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Million Dollar Manuka Honey Batch in examination

Media release. 4pm Tuesday 19 January 2010


Million Dollar Manuka Honey Batch under examination.

One of New Zealand’s top honey exporters has identified a potential problem with several batches of high value Manuka honey.

Timaru-based Honey Valley is one of New Zealand’s major Manuka honey exporters. In November last year the company purchased a quantity of Manuka honey from a beekeeping supplier.

“The honey comes from hives with very high unique manuka antibacterial activity. All honey processed by Honey Valley undergoes “very strict pre-processing checking and testing”, says company Managing Director, Steve Lyttle.

“These batches of honey displayed slightly abnormal C4 sugar levels (cane sugar) when pre-processing testing was carried out. My production team set honey aside and we took core samples from the various batches and sent them to the world’s top honey quality testing laboratory: Intertek in Germany. The results came back suggesting slightly unnatural levels of cane sugar and I advised the NZ Food Safety Authority. They looked at the analyses and placed a hold on the honey subject to the results of their own investigation,” says Lyttle.

“It’s important to note that the manuka honey had also been tested for its UMF activity rating by NZ laboratories in Hamilton. The honey has very good UMF activity. So the issue isn’t about the honey’s UMF Manuka antibacterial activity but about the abnormal presence of cane sugar,” says Lyttle.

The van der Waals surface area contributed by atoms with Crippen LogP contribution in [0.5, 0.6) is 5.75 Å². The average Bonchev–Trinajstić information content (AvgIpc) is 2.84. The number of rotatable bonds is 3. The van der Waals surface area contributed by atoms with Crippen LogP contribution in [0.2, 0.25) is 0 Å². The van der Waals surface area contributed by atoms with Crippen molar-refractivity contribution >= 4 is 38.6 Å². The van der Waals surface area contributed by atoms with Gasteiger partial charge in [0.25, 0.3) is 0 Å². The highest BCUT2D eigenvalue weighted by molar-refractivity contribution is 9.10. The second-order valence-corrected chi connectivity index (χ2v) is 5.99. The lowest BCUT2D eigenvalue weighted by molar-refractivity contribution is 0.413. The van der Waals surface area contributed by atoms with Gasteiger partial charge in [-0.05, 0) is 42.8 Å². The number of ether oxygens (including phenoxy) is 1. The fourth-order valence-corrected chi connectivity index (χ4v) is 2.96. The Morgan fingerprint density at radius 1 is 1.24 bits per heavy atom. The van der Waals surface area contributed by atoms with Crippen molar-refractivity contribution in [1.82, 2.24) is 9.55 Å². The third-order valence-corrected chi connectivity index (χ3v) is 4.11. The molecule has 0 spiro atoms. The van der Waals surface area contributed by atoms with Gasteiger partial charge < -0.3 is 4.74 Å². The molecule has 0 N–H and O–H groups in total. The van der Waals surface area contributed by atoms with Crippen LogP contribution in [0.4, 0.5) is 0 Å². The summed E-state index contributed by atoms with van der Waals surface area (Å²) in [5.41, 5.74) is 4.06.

“None of us should jump to any conclusions about the tests until the honey’s integrity has been checked by NZFSA investigation. Contrary to earlier reports I need to emphasize that the honey is still in bulk containers, has not been processed and the honey has not been seized. We have however been directed by the NZ Food Safety Authority not to process or move the honey until their investigations have been completed. This is normal procedure in these circumstances when operating a Risk Management Program under the Animal Products Act,” says Lyttle.

“Honey testing laboratories have problems using the conventional sugarcane test with Manuka honey. That’s because the high and variable protein level in manuka honey can distort the C4 sugar test,”

“It could simply be a testing problem but our company’s policy is to play it safe and we are ultraconservative with our testing approach. I expect the NZFSA to complete its investigation over the next few weeks and we’ll know if the honey is OK to sell or not,” says Lyttle.

NZFSA Assistant Director Justin Rowlands says that their investigation is solely about the honey composition and there is no food safety issue. The honey was brought to the agency’s attention by Honey Valley, who was about to process the honey for sale.

Steve Lyttle is one of founding organisers of a special manuka honey industry group setting standards for manuka honey. His own company exports UMF manuka honey to 15 countries around the world.


ENDS

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